Close-up of reindeers circling during the annual corral. Photo: Carl-Johan Utsi
UK - In June, Wellcome Collection hosted the Land Body Ecologies Festival - a free, four-day event exploring environmental and mental health topics by incorporating elements of sound, touch, taste and vision. The festival, which included art installations, workshops, talks, films, and performances, focused on the connections between mental health and our ecosystem.
The Land Body Ecologies (LBE) research group is led by Yorkshire, UK-based multi-disciplinary arts studio Invisible Flock and other partners, who were recipients of the Wellcome Trust’s prestigious Hub Award. The festival was produced by Unbox Cultural Futures and Invisible Flock.
"The focus of all of our work looks specifically at the natural wild and the environment: the ways in which we interact with it and the ways we perceive it - or maybe don’t perceive it," explains Invisible Flock technical director and co-founder, Ben Eaton. "We are interested in how artists can raise awareness, but also how they can move beyond that stage and become active participants and generators in finding solutions, or contributing advanced research when it comes to climate considerations."
Boalno, a featured exhibit of the Land Body Ecologies Festival by Invisible Flock, utilised immersive audio as a sensory vehicle to transport museum guests to the Arctic landscape, atop Boalnotjåhkkå mountain when the Sámi people of Sweden corral some 3,000 circling reindeer each year. The exhibit was carried out in the Reading Room of the Wellcome Collection and featured 16 L-Acoustics X8 coaxial speakers configured in a 360° array on a horizontal plane.
Invisible Flock’s technical director Ben Eaton and creative director Victoria Pratt captured the sound of the reindeer corral over a two-day period using a combination of ambisonic and parabolic microphones, recording into a Sound Devices MixPre 6, and then spatially manipulating the audio files using L-Acoustics' L-ISA Studio software suite. The final runtime of the exhibit was condensed to approximately 20 minutes to provide visitors with a breathtakingly accurate sonic rendering of the annual herding event.
Surrey, UK-based DeltaLive provided a range of equipment and sound installation services during the LBE festival, including for Invisible Flock's exhibition, Boalno. Stephen Hughes, account director at DeltaLive, explains the interface and processor set up: "We had a Mac Mini running Reaper with the Boalno session and an RME MADIface AVB card, going into an L-ISA Processor. We only needed 16 outputs for the session, so the L-Acoustics LA7.16i amplified controller was perfect."
The Sámi, an Indigenous community from Northern Europe, have been herding the reindeer every year for centuries - well before the onset of modern technologies and the climate crisis. "The reindeer have been following the same migration routes for generations, so the Sámi know where they are going," Eaton explains. "They have this intertwined relationship with the reindeer and find them in the midst of their migration journeys and bring them together into the corral." The herding, which takes approximately two weeks, is carried out by several multi-generational families within the community, according to Eaton.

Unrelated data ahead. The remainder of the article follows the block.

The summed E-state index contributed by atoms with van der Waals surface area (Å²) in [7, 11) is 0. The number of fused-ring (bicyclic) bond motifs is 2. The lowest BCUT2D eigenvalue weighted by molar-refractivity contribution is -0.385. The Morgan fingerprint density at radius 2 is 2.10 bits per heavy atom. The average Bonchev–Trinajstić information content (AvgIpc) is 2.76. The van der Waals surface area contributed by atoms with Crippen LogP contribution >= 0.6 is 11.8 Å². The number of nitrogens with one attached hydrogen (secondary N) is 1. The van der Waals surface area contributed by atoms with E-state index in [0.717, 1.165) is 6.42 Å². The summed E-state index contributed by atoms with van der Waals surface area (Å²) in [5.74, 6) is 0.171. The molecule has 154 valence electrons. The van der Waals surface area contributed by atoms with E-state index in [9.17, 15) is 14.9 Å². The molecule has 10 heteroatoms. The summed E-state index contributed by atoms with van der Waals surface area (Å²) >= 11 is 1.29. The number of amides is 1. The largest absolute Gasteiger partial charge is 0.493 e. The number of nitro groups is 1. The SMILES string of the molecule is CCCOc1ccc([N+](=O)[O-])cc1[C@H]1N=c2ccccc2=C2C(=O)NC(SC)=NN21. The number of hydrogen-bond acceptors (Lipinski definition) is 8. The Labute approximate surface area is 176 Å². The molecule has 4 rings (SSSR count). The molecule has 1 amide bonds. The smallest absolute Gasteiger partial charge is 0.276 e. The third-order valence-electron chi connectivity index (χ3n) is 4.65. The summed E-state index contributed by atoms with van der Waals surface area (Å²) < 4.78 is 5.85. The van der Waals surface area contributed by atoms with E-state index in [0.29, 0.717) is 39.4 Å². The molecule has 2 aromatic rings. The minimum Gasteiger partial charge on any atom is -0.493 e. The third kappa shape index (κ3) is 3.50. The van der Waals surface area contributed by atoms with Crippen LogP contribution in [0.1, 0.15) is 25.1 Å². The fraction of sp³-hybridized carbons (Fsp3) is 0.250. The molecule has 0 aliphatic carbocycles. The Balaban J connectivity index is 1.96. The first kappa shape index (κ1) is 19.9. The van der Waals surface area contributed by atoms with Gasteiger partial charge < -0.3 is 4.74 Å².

Eaton appreciates the broad feature set in L-ISA Studio, including the updated FX Engine and low frequency oscillator (LFO) control capabilities. "Our last major project, The Sleeping Tree, took place in the forest so it was very reverby. We used the FX Engine in L-ISA Studio for that, and this really helped gel the sounds together," he says.
In May this year, Invisible Flock presented The Sleeping Tree (Pohon Tidur) exhibition at the Brighton Dome as part of Brighton Festival. The Sleeping Tree, a longform, durational sound experience designed to connect audiences with a distant and fragile ecosystem, was developed from environmental data and more than 5,000 hours of data collected over the course of a three-month mapping process in the Indonesian forest.
The Sleeping Tree was also the first project on which Eaton used L-ISA Studio to map his recorded soundscape: "It wasn’t until we really started playing with the FX engine in L-ISA Studio that that show really felt like it gelled, and the sounds were able to coexist in a nice way," Eaton recalls.
For The Sleeping Tree, London-based Solotech supplied an L-Acoustics L-ISA immersive sound system and integration services.
While projects such as Boalno and The Sleeping Tree require enormous effort, including extended travel and many hours of recording and mixing, Eaton says he remains very attached to the work and finds the exhibits rewarding: "Each of these presentations are very moving and it's enlightening see how different audiences respond. The last one always hits home when that final reverb trail echoes out."

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